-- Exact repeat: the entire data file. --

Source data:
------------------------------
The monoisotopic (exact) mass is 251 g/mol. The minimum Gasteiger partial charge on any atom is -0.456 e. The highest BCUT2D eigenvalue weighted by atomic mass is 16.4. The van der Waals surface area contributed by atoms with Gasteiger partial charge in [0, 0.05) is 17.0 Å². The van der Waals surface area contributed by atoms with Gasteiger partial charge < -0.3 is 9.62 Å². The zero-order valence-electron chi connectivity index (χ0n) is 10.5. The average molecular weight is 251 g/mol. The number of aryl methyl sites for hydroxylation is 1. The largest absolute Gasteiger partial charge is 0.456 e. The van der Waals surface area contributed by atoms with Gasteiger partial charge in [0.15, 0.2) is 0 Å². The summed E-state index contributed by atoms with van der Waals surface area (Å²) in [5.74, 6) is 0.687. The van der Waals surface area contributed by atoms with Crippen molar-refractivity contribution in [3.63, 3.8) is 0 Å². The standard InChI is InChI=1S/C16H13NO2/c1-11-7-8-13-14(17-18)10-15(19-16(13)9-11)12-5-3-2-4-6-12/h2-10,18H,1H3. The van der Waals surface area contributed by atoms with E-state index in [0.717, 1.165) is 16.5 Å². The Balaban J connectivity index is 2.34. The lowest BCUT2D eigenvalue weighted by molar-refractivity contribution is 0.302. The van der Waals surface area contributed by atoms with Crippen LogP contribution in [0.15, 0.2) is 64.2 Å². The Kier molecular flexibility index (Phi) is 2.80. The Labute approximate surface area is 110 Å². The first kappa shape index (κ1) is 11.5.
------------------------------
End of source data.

The monoisotopic (exact) mass is 251 g/mol. The minimum Gasteiger partial charge on any atom is -0.456 e. The highest BCUT2D eigenvalue weighted by atomic mass is 16.4. The van der Waals surface area contributed by atoms with Gasteiger partial charge in [0, 0.05) is 17.0 Å². The van der Waals surface area contributed by atoms with Gasteiger partial charge < -0.3 is 9.62 Å². The zero-order valence-electron chi connectivity index (χ0n) is 10.5. The average molecular weight is 251 g/mol. The number of aryl methyl sites for hydroxylation is 1. The largest absolute Gasteiger partial charge is 0.456 e. The van der Waals surface area contributed by atoms with Gasteiger partial charge in [0.15, 0.2) is 0 Å². The summed E-state index contributed by atoms with van der Waals surface area (Å²) in [5.74, 6) is 0.687. The van der Waals surface area contributed by atoms with Crippen molar-refractivity contribution in [3.63, 3.8) is 0 Å². The standard InChI is InChI=1S/C16H13NO2/c1-11-7-8-13-14(17-18)10-15(19-16(13)9-11)12-5-3-2-4-6-12/h2-10,18H,1H3. The van der Waals surface area contributed by atoms with E-state index in [0.717, 1.165) is 16.5 Å². The Balaban J connectivity index is 2.34. The lowest BCUT2D eigenvalue weighted by molar-refractivity contribution is 0.302. The van der Waals surface area contributed by atoms with Crippen LogP contribution in [0.15, 0.2) is 64.2 Å². The Kier molecular flexibility index (Phi) is 2.80. The Labute approximate surface area is 110 Å². The first kappa shape index (κ1) is 11.5.